Citing likely graves, DHEC stops work on Oak Bluff site in Cainhoy
preservation-admin , May 7, 2021
Read the original Post and Courier article here
CAINHOY — The developer of the Oak Bluff subdivision must stop all work and arrange for a new archaeological survey of a portion of the property that includes an African American burial ground.
The S.C. Department of Health and Environmental Control, which has jurisdiction over gravesites, sent a notice on May 5 to Crescent Homes’ Land Development Director Robert Pickard referring to “concerns about potential additional graves not being accounted for.”
Accompanying the email to Pickard were eight photographs of rectangular depressions in the ground taken the day before by Charleston Councilwoman Marie Delcioppo. Four of the depressions were in perfect alignment, and all were positioned east-west, which is typical of Christian burials, she said.
Christopher Stout, manager of DHEC’s Coastal Zone Consistency Section, shared the photos with John Leader, state archeologist with the South Carolina Institute for Archeology and Anthropology, and determined that “the site will need to be properly investigated before any further work can continue at the site as per condition #1 of the Coastal Zone Consistency certification,” he wrote in his email to Pickard.
Condition 1 states that if historic or cultural objects, including human remains, are discovered during the course of work, notice must be given to the State Historic Preservation Office and the SCIAA.
In this case, it’s up to the developer, Oak Bluff Development, to arrange for the archaeological study. Such field surveys can take several days to perform, sometimes longer, and result in a detailed report that can take weeks or months to complete.
Work can’t proceed until the results of the study are in. The likely gravesites, along with several known graves nearby, are located on a bluff that is part of the developer’s private property. Adjacent to the site is McDowell Cemetery, which is owned and managed by the Cainhoy Methodist Church and Cemetery “Old Ruins” Corp.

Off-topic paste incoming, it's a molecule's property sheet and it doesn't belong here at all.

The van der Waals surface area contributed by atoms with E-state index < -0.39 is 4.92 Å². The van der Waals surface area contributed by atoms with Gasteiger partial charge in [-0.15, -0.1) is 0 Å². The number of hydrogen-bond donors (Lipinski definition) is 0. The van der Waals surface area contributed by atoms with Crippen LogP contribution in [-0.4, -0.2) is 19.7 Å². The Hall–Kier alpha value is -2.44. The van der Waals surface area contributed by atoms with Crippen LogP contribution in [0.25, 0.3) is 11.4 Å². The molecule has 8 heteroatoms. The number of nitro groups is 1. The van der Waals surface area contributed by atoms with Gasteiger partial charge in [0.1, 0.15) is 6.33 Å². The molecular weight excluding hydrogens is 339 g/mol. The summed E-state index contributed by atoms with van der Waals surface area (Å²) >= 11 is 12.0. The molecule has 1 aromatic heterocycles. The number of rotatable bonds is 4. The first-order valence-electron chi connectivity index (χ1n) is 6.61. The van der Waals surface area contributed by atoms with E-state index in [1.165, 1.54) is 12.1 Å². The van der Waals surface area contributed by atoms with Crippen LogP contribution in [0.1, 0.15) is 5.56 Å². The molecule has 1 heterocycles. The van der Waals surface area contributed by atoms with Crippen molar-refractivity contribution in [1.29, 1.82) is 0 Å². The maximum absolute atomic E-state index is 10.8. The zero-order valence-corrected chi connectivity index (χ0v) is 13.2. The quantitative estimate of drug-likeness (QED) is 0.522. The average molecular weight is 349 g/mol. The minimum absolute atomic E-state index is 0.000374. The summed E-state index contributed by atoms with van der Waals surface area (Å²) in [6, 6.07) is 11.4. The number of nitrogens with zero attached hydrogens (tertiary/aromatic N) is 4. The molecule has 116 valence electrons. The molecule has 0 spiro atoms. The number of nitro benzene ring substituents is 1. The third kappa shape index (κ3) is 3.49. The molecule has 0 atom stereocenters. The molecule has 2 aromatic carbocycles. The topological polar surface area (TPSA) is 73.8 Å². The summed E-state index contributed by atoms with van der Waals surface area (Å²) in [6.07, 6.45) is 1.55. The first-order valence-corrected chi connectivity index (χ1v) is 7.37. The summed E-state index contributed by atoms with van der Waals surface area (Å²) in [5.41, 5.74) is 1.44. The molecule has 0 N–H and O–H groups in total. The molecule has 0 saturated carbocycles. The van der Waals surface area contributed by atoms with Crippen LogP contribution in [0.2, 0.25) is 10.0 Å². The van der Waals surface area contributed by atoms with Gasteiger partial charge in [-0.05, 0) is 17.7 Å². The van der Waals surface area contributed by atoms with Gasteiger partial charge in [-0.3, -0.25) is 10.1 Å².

MaeRe Skinner, chairwoman of the “Old Ruins” Corp., has been working closely with Fred Lincoln, an African American community leader, to protect the graveyards. They want to combine them into one, but that likely would require the developer to relinquish active control of a portion of its property.
Still in dispute is the access road leading to McDowell Cemetery. Plans for Phase 1C of the Oak Bluff neighborhood would have replaced the road with a paved street incorporated into the subdivision, leaving users of the cemetery and adjacent burial ground no separate ingress and egress. Potential gravesites are located very near the road.
Lincoln had been asking for a pause in the work so archaeologists could better determine the precise location and number of graves. The developer had insisted on forging ahead with work because it had already fulfilled all land survey requirements and secured all necessary permits.
“Now we’ll know for sure,” Lincoln said. “Hopefully we can clear out minds that they’re not building houses on anyone.”
A request for comment from Pickard has gone unanswered.
Brian Turner, director of advocacy at the Preservation Society of Charleston, said he was glad the state was enforcing the conditions of the certification and appreciated the interventions of Delcioppo and Rep. Mark Smith, who met with the developer on April 30.
“We obviously work to make sure cultural resource laws are enforced, but the reality is that it takes political leadership to ensure transparency and accountability,” he said. “Public oversight has worked here. It shouldn’t necessarily take citizen activism to get this kind of outcome, but there is a place for it.”
Turner said he was heartened by the public interest in this issue.
“It’s exciting to know that people see this as a big issue in the context of development in the region, and that it’s something developers should be aware of,” he said.
Skinner, energized by the latest developments in her battle to protect the graveyards, was less circumspect.
“I’m hootin’ and hollerin’ over here,” she said.